Degree in Classics - Majors & Programs | Benedictine College

Classics

Bachelor of Arts, World and Classical Languages and Cultures

A mural depicting St. Gregory the Great

Why Classics?

Students who major in classics study the cultures of ancient Greece and Rome in a way that combines literature, history, art, archaeology, religion, and philosophy.

“We can’t overestimate the value of a Classics major,” The Princeton Review said. “According to the Association of American Medical Colleges, students who major or double-major in Classics have a better success rate getting into medical school than do students who concentrate solely in biology, microbiology, and other branches of science. … Furthermore, according to Harvard Magazine, Classics majors (and math majors) have the highest success rates of any majors in law school. …. Classics majors also consistently have some of the highest scores on GREs of all undergraduates,” according to the American Academy of Arts and Sciences.

What skills does a classics major provide?

Classics majors end up in a variety of positions, due to the skills their discipline provides.

  • Assessing and finding information
  • Applying theoretical approaches to problems
  • Avoiding simplistic conclusions
  • Perceiving patterns and structures
  • Reading critically
  • Thinking independently
  • Language skills including writing
  • Conveying complex information

Contact

Edward Mulholland, Ph.D.
Associate Professor
Contact by Email
913.360.7635

St. Benedict Hall

Ferrell Academic Center

Department Website

Printable factsheet for this degree

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  • Edward Macierowski, Ph.D.
    Professor, Philosophy
  • Edward Mulholland, Ph.D.
    Associate Professor, World and Classical Languages and Cultures

There are two more areas of concentration for the Bachelor of Arts degree in Classics: the Latin and Greek concentration; and the Latin, Greek, and Hebrew Concentration. The Suggested Sequence of Courses for these concentrations can be found on pages 102–103 of the Catalog.

Freshman Year

ENGL-1000English Composition3
LATIN-1000Latin I4
THEO-1100Introduction to Theology3
GNST-1750Great Books: Ancient World3
One Foundations Course3-4
GNST-1000Benedictine Experience1
Total17-18
PHIL-1750Principles of Nature3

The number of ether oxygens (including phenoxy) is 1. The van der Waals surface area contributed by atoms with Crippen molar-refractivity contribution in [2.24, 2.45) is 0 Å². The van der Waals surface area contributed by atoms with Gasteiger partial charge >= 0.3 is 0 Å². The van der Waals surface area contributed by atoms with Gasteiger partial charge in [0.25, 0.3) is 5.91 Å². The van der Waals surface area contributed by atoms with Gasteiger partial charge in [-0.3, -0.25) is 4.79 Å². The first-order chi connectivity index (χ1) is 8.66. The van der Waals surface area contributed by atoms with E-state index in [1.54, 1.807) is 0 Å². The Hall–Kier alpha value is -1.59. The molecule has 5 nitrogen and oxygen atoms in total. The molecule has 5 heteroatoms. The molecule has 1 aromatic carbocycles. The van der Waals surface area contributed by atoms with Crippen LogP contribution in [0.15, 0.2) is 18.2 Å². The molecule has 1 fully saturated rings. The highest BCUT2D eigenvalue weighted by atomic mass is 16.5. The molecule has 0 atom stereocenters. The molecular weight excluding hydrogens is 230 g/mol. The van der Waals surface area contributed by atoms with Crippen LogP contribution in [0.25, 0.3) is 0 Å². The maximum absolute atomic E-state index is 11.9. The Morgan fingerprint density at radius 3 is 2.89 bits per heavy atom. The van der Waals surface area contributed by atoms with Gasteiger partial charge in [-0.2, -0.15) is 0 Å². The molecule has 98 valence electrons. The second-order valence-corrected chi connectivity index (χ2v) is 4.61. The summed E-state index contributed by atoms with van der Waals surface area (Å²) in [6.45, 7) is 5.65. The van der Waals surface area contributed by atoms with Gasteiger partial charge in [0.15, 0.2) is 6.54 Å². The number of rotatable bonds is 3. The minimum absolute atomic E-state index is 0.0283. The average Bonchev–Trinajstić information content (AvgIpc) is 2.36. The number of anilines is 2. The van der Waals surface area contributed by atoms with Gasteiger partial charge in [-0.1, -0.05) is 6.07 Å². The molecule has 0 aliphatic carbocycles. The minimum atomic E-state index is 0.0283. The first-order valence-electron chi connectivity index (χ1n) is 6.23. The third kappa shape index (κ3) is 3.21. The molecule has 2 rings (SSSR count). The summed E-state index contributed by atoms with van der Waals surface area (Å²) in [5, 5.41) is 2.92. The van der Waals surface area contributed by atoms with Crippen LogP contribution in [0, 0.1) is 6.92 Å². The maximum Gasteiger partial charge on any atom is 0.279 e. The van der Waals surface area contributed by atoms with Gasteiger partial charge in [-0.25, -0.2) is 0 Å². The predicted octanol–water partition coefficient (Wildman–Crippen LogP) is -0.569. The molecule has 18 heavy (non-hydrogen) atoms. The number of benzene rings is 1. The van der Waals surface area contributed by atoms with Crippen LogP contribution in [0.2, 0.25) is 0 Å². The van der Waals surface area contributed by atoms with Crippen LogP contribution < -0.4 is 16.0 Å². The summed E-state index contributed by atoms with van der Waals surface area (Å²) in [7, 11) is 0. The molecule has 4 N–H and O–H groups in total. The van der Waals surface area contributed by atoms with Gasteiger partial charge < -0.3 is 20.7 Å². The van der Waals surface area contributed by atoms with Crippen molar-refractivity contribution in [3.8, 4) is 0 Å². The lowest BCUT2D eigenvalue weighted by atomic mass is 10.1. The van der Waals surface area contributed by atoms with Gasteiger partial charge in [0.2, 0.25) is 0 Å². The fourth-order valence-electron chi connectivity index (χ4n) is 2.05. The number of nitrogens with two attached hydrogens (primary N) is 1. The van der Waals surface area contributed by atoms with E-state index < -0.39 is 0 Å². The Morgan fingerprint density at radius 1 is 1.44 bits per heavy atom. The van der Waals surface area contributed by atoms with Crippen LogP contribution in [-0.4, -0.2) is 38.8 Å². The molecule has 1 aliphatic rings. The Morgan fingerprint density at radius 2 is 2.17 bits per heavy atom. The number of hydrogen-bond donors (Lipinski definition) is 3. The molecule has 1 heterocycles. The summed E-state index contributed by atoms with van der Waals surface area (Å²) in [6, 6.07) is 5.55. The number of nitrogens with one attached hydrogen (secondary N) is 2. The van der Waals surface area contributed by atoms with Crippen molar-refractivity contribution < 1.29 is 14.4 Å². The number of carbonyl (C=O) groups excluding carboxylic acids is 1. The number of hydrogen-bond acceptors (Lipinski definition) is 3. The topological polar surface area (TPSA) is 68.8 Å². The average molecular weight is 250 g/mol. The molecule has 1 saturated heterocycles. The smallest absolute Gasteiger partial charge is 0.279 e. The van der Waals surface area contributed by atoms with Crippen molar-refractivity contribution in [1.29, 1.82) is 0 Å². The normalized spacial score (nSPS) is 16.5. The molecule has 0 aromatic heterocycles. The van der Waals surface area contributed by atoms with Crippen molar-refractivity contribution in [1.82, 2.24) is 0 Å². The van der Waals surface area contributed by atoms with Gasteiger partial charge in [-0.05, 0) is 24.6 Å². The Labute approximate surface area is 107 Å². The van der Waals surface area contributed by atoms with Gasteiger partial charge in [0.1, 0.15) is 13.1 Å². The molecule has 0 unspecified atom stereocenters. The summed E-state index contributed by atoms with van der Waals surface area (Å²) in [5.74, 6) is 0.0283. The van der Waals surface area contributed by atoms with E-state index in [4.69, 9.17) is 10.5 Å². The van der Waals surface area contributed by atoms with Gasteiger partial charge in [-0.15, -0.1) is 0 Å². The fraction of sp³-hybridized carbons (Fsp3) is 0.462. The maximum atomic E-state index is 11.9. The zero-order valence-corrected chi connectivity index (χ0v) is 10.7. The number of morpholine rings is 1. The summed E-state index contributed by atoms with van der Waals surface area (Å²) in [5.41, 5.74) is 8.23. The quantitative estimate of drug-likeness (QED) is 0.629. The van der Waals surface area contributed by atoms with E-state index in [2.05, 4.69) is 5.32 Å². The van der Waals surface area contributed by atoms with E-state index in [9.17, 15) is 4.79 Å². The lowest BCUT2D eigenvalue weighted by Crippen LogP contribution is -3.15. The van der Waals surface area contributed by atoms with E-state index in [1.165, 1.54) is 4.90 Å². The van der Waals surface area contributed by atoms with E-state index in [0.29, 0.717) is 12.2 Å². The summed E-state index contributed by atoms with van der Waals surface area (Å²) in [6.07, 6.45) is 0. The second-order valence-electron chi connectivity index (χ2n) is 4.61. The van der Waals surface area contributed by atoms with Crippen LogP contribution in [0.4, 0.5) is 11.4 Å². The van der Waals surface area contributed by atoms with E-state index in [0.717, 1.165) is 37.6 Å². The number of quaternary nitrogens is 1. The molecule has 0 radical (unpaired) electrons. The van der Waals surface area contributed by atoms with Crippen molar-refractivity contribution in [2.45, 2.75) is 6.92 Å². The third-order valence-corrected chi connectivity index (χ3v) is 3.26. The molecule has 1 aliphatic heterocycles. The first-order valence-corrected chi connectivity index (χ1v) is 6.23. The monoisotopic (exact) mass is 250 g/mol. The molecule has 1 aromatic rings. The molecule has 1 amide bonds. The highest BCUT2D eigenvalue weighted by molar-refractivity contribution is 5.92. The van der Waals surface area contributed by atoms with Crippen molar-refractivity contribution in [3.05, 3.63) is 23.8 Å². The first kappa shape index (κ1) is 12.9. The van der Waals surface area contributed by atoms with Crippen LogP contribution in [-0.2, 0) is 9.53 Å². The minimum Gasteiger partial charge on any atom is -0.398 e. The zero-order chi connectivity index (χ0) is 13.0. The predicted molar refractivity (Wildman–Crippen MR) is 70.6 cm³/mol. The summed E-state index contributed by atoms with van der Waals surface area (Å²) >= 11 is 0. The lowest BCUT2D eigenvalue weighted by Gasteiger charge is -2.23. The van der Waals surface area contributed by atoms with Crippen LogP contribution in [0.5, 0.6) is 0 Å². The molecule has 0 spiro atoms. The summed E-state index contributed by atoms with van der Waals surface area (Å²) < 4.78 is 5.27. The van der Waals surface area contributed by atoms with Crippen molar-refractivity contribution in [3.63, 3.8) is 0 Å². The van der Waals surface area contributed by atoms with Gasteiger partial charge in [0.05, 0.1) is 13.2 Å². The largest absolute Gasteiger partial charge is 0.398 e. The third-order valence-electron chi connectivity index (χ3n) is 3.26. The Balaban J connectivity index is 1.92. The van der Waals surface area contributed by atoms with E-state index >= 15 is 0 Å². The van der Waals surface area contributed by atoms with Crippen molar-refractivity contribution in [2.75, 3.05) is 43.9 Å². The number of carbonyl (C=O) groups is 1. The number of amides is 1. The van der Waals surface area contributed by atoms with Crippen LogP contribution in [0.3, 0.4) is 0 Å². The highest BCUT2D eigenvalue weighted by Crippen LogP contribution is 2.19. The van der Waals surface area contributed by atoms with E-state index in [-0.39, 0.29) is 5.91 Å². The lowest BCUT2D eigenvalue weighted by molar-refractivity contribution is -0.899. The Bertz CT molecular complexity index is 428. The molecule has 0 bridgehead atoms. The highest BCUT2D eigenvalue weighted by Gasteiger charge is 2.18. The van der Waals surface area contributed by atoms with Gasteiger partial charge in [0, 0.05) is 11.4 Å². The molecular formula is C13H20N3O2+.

LATIN-1020Latin II4
EXSC-1115Wellness for Life1
EXSCFitness Course1
Two Foundations Courses6-7
Elective or Foundation3
Total18-19

Student should select courses from the following Foundations during the freshman and sophomore years:

  • Historical Inquiry (1 course)
  • Natural World (1 course with or without lab)
  • Person and Community (1 course; recommended freshman year)
  • Faith (1 course; recommended sophomore or junior year)
  • Mathematical Reasoning (1 course)

Sophomore Year

LATN-3110 or LATN-3120Latin Prose I or II3
GREK-1000Greek or Natural World Foundation3-4
Philosophical Inquiry Foundation3
Electives or Foundation6
Total15-16
LATN-4110 or LATN-4120Latin Poetrs I or II3
GREK-1020Greek or Elective3-4
Faith Foundation3
Electives or Foundation6
Total15-16

Junior Year

LATN-3110 or LATN-3120Lation Prose I or II3
GREK-1000Greek or Natural World Foundation3-4
-Philosophical Inquiry Foundation3
-Electives or Foundation6
Total15-16
LATN-4110 or LATN-4120Lation Poets I or II3
GREK-1020Greek or Elective3-4
Faith Foundation3
Electives or Foundation6
Total15-16

Senior Year

LATN-4590Directed Readings I3
Mathematical Reasoning Course3
Electives12
Total18
LATN-4600Directed Readings II3
CLSC-COMPSenior Comprehensivecr
Electives15
Total18

* Latin Prose and Latin Poets are offered in a rotation and can be taken in either order, one is not a prerequisite of the other. Also, GREK-1000 and GREK-1020 are offered every other year, which explains why the suggested sequences for Sophomore and Junior years are similar.

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